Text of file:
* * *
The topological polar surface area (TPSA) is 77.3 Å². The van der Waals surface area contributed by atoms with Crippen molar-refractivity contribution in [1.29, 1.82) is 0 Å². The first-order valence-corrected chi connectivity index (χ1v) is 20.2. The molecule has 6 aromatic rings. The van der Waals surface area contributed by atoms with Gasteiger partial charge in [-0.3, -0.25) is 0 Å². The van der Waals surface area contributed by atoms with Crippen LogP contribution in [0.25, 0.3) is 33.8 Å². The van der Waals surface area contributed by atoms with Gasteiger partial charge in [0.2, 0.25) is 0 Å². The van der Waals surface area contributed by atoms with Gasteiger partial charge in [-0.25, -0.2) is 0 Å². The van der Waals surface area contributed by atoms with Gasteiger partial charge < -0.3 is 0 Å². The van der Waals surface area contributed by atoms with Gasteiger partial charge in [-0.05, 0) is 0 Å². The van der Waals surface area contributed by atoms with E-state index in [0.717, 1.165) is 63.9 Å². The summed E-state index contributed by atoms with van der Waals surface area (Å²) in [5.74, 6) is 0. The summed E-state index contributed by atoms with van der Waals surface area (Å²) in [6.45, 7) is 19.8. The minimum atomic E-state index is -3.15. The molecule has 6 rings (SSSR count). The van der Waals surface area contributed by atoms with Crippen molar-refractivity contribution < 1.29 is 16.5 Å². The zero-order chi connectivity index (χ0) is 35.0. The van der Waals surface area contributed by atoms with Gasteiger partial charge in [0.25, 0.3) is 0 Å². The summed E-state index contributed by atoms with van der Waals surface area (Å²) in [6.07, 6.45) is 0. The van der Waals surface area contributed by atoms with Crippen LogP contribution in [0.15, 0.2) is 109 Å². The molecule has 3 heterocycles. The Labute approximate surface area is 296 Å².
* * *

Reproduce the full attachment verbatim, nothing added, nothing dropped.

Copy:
The topological polar surface area (TPSA) is 77.3 Å². The van der Waals surface area contributed by atoms with Crippen molar-refractivity contribution in [1.29, 1.82) is 0 Å². The first-order valence-corrected chi connectivity index (χ1v) is 20.2. The molecule has 6 aromatic rings. The van der Waals surface area contributed by atoms with Gasteiger partial charge in [-0.3, -0.25) is 0 Å². The van der Waals surface area contributed by atoms with Crippen LogP contribution in [0.25, 0.3) is 33.8 Å². The van der Waals surface area contributed by atoms with Gasteiger partial charge in [0.2, 0.25) is 0 Å². The van der Waals surface area contributed by atoms with Gasteiger partial charge in [-0.25, -0.2) is 0 Å². The van der Waals surface area contributed by atoms with Gasteiger partial charge < -0.3 is 0 Å². The van der Waals surface area contributed by atoms with Gasteiger partial charge in [-0.05, 0) is 0 Å². The van der Waals surface area contributed by atoms with E-state index in [0.717, 1.165) is 63.9 Å². The summed E-state index contributed by atoms with van der Waals surface area (Å²) in [5.74, 6) is 0. The summed E-state index contributed by atoms with van der Waals surface area (Å²) in [6.45, 7) is 19.8. The minimum atomic E-state index is -3.15. The molecule has 6 rings (SSSR count). The van der Waals surface area contributed by atoms with Crippen molar-refractivity contribution < 1.29 is 16.5 Å². The zero-order chi connectivity index (χ0) is 35.0. The van der Waals surface area contributed by atoms with Gasteiger partial charge in [0.25, 0.3) is 0 Å². The summed E-state index contributed by atoms with van der Waals surface area (Å²) in [6.07, 6.45) is 0. The van der Waals surface area contributed by atoms with Crippen LogP contribution in [0.15, 0.2) is 109 Å². The molecule has 3 heterocycles. The Labute approximate surface area is 296 Å².